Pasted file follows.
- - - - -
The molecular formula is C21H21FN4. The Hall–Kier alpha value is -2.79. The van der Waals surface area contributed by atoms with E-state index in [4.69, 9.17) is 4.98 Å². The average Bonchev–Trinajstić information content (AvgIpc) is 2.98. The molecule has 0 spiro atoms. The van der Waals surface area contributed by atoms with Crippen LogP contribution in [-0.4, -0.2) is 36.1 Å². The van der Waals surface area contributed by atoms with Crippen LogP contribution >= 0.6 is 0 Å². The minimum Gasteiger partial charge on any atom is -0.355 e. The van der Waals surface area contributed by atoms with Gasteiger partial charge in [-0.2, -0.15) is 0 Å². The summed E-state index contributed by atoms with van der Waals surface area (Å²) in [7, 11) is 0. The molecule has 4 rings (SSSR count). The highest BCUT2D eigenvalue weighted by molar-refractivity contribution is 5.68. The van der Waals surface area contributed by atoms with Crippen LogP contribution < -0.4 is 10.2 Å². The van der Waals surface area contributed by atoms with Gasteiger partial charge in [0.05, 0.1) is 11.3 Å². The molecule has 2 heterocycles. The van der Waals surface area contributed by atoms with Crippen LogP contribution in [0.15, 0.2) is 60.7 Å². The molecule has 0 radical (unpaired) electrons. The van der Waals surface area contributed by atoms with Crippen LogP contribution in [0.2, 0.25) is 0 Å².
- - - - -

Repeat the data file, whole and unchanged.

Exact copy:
The molecular formula is C21H21FN4. The Hall–Kier alpha value is -2.79. The van der Waals surface area contributed by atoms with E-state index in [4.69, 9.17) is 4.98 Å². The average Bonchev–Trinajstić information content (AvgIpc) is 2.98. The molecule has 0 spiro atoms. The van der Waals surface area contributed by atoms with Crippen LogP contribution in [-0.4, -0.2) is 36.1 Å². The van der Waals surface area contributed by atoms with Crippen LogP contribution >= 0.6 is 0 Å². The minimum Gasteiger partial charge on any atom is -0.355 e. The van der Waals surface area contributed by atoms with Gasteiger partial charge in [-0.2, -0.15) is 0 Å². The summed E-state index contributed by atoms with van der Waals surface area (Å²) in [7, 11) is 0. The molecule has 4 rings (SSSR count). The highest BCUT2D eigenvalue weighted by molar-refractivity contribution is 5.68. The van der Waals surface area contributed by atoms with Crippen LogP contribution < -0.4 is 10.2 Å². The van der Waals surface area contributed by atoms with Gasteiger partial charge in [0.05, 0.1) is 11.3 Å². The molecule has 2 heterocycles. The van der Waals surface area contributed by atoms with Crippen LogP contribution in [0.15, 0.2) is 60.7 Å². The molecule has 0 radical (unpaired) electrons. The van der Waals surface area contributed by atoms with Crippen LogP contribution in [0.2, 0.25) is 0 Å².